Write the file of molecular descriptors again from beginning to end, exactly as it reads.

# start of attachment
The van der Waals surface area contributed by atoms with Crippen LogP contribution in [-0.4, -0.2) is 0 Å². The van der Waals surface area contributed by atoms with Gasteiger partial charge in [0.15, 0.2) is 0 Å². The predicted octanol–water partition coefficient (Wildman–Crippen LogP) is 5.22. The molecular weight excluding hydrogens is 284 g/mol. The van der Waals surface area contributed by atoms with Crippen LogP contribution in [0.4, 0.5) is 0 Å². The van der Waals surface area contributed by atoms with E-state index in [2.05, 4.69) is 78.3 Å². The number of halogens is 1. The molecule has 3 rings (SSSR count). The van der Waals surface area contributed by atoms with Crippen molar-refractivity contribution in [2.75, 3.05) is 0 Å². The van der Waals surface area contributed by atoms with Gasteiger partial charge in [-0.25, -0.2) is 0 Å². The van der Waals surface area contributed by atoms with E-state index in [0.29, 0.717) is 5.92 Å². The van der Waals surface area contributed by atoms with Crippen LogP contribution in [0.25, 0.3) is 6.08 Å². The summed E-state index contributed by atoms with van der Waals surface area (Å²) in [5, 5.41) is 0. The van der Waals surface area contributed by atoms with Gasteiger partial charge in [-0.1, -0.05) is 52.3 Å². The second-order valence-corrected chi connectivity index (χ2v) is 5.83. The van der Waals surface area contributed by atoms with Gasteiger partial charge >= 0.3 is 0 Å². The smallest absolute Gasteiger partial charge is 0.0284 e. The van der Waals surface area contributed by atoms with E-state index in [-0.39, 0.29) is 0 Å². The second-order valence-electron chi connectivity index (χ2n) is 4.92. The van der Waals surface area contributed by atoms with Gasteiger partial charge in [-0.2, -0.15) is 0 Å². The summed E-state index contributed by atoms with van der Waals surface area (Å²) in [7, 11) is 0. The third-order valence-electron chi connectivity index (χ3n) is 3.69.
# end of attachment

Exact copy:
The van der Waals surface area contributed by atoms with Crippen LogP contribution in [-0.4, -0.2) is 0 Å². The van der Waals surface area contributed by atoms with Gasteiger partial charge in [0.15, 0.2) is 0 Å². The predicted octanol–water partition coefficient (Wildman–Crippen LogP) is 5.22. The molecular weight excluding hydrogens is 284 g/mol. The van der Waals surface area contributed by atoms with Crippen LogP contribution in [0.4, 0.5) is 0 Å². The van der Waals surface area contributed by atoms with E-state index in [2.05, 4.69) is 78.3 Å². The number of halogens is 1. The molecule has 3 rings (SSSR count). The van der Waals surface area contributed by atoms with Crippen molar-refractivity contribution in [2.75, 3.05) is 0 Å². The van der Waals surface area contributed by atoms with Gasteiger partial charge in [-0.25, -0.2) is 0 Å². The van der Waals surface area contributed by atoms with E-state index in [0.29, 0.717) is 5.92 Å². The van der Waals surface area contributed by atoms with Crippen LogP contribution in [0.25, 0.3) is 6.08 Å². The summed E-state index contributed by atoms with van der Waals surface area (Å²) in [5, 5.41) is 0. The van der Waals surface area contributed by atoms with Gasteiger partial charge in [-0.1, -0.05) is 52.3 Å². The second-order valence-corrected chi connectivity index (χ2v) is 5.83. The van der Waals surface area contributed by atoms with Gasteiger partial charge >= 0.3 is 0 Å². The smallest absolute Gasteiger partial charge is 0.0284 e. The van der Waals surface area contributed by atoms with E-state index in [-0.39, 0.29) is 0 Å². The second-order valence-electron chi connectivity index (χ2n) is 4.92. The van der Waals surface area contributed by atoms with Gasteiger partial charge in [-0.2, -0.15) is 0 Å². The summed E-state index contributed by atoms with van der Waals surface area (Å²) in [7, 11) is 0. The third-order valence-electron chi connectivity index (χ3n) is 3.69.